Cascadia Daily, Feb. 2, 2018

Get your hands dirty on a Cascadia farm-stay, Portland’s incentives to create affordable housing aren’t working, King County makes a grab for an arts organization, BC ministers urge turnaround on Site C dam, museums work to better tell Indigenous stories, and a poem by Quenton Baker. Read more

Northwest Haycations

Farm-stay vacations are thriving across Cascadia as authentic, rural experiences and a connection to local, organic food that’s deeper than a stop at the farmers’ market. For small-scale farmers, welcoming visitors and sharing their knowledge is not only fun, it provides needed extra cash.

Read more

Cascadia Daily, Feb. 1, 2018

Exploring the toxic legacy of Washington’s nuclear sites in words & photos, BC overdose deaths hit a disturbing new high, will the WA legislature confront its harassment problem?, inside Amazon’s spheres, Portland in the bizarro world, and an incredible basketball-themed story by Seattle’s Richard Chiem Read more

The Uranium Files

Photographer Dan Hawkins and former Washington poet laureate Kathleen Flenniken witness the toxic legacy of nuclear sites in Washington: Hawkins’ obsolete process involving uranium gives his images a reddish tint; two poems from Flenniken’s collection Plume shed light on radioactivity lingering in the Columbia River. Read more

Cascadia Daily, Jan. 31, 2018

Cascadia Magazine’s first book review: a bio of Chief Seattle, salmon farm misled WA officials, the success of medically-assisted death in BC, a Seattle poet confronts climate change, an Indigenous woman’s journey from the streets to film, and an interview with two of Cascadia’s most talented architects. Read more

Chief Seattle and The Town That Took his Name: book review

Michael Upchurch reviews David Buerge’s book “Chief Seattle and the Town the Took His Name,” a history that rejects simple mythologies and draws a complicated portrait of the man the city of Seattle was named for– as well offering a rich account of Duwamish and Suquamish tribal culture. Read more

Cascadia Daily, Jan. 30, 2018

A new zombie story at Cascadia Magazine by Anca Szilágyi, BC puts up roadblocks to pipeline, Seattle immigration activist threatened with deportation will be at State of the Union, fishers are returning to the Cascades, OR Book Award finalists announced, and a poem by Kevin Craft. Read more

Scrolling through the feed

“Every day I think I’ve done the wrong thing. It’s an exhausting way to live. One time, I was walking down Cherry Street to get some Thai for dinner, and this white guy in a polo shirt came running toward me. He looked worried. I slipped to the side. Maybe he was trying to catch a bus, I thought. A minute later another white guy in a gray t-shirt came after him with a big smile and a steak knife.” Read more

Cascadia Daily, Jan. 29, 2018

Cascadia cities confront the housing crisis, WA governor kills Columbia River oil terminal, a $1 billion loss for BC’s public-owned auto insurer, will the real Tonya Harding please stand up?, a profile of a multi-cultural modern-day witch, and visual poetry from Seattle’s Colleen Louise Barry. Read more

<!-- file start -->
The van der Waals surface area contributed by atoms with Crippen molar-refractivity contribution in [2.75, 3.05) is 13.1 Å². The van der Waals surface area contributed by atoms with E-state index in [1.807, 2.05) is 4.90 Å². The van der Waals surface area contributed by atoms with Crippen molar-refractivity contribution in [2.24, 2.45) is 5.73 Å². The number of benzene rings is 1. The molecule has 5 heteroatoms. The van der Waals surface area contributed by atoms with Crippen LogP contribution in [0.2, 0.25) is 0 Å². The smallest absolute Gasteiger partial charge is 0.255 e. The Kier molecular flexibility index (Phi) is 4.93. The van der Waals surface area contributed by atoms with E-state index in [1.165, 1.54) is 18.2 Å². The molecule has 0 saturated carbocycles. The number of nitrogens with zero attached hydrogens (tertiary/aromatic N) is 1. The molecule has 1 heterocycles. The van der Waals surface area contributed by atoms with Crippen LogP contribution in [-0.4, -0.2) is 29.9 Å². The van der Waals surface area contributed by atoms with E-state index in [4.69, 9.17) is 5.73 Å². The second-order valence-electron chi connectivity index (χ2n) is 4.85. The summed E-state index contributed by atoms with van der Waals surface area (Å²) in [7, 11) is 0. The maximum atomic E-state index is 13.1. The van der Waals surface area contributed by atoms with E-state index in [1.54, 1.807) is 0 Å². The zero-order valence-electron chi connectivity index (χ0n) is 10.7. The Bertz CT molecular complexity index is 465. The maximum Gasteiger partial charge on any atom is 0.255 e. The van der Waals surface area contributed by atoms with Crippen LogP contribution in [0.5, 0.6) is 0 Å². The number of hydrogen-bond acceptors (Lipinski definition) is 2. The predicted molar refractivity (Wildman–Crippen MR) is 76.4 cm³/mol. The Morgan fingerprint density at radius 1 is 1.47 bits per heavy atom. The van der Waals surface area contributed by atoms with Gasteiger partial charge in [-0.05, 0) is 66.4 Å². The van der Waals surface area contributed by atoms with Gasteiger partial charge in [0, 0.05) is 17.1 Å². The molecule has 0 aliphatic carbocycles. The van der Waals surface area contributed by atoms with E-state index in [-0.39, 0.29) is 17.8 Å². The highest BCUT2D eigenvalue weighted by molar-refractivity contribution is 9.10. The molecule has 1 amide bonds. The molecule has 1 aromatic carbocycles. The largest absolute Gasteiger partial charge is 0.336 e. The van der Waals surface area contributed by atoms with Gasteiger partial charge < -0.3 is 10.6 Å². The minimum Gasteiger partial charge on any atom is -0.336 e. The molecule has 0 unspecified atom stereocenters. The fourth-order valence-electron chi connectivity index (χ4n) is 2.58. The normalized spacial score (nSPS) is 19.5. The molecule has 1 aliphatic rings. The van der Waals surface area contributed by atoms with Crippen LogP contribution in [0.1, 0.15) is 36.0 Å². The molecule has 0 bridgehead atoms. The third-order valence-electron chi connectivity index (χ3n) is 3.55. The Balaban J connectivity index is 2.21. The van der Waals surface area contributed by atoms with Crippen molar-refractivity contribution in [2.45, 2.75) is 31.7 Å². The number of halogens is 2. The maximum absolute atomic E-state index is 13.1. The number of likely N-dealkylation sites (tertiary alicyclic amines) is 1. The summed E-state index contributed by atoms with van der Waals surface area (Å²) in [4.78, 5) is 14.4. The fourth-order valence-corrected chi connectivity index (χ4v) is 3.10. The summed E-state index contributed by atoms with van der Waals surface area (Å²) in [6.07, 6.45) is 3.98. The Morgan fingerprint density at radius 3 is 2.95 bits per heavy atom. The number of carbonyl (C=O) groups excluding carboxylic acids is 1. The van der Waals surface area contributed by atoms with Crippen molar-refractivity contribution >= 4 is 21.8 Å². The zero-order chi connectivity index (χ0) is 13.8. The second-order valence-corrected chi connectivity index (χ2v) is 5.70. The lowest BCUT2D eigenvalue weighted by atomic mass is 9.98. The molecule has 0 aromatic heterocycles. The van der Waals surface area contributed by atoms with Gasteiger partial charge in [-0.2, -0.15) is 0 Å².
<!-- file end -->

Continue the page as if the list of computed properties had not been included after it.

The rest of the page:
Three cities, one housing crisis

Faced with skyrocketing housing costs, the three largest cities in the Pacific Northwest — Vancouver, Seattle, and Portland– are taking different approaches to reigning in costs and building more affordable units, whether it’s changing zoning, increasing public-funded housing, or making deals with developers. Read more

Cascadia Daily, Jan. 26, 2018

A new hiking column at Cascadia Magazine, WA moves toward banning death penalty, ways BC can lower climate impact, WA Republican to Trump: don’t drill our coast, how Portland says farewell to Portlandia, a documentary on Iraqi refugees, and two authors talk about magical realism in political fiction. Read more

Get Outside! Ebey’s Landing

In his debut “Get Outside!” column, hiking expert Craig Romano takes us to Ebey’s Landing, a gorgeous four-season hike on Washington’s Whidbey Island. It’s a stroll through pioneer history that offers stunning views of the Salish Sea from some of the highest coastal bluffs in the state. Read more

Cascadia Daily, Jan. 25, 2018

US Justice Dept targets Cascadia’s sanctuary cities, Salish Sea tribes worry about impact of salmon farms, why dams don’t provide clean energy, confronting sexism in Seattle’s tech industry, a poem about Mount St. Helens, and First Nations filmmaker Mary Galloway screened at Vancouver Short Film Festival. Read more

Cascadia Daily, Jan. 24, 2018

A Cascadia Magazine interview with Portland novelist Leni Zumas, Oregon voters approve health funding measure, Cascadia cities debate building more housing, tsunami warnings ignored, a researchers calls out misogyny in the sciences, and WA author Scott Freeman on reclaiming a simple life. Read more

Dragon on a leash: an interview with Leni Zumas

Portland author Leni Zumas talks about her ambitious new novel, Red Clocks, which imagines a future where abortion is illegal and witches are persecuted. In an interview with Sarah Marshall, Zumas delves into topics ranging from the #MeToo movement to Arctic exploration. Read more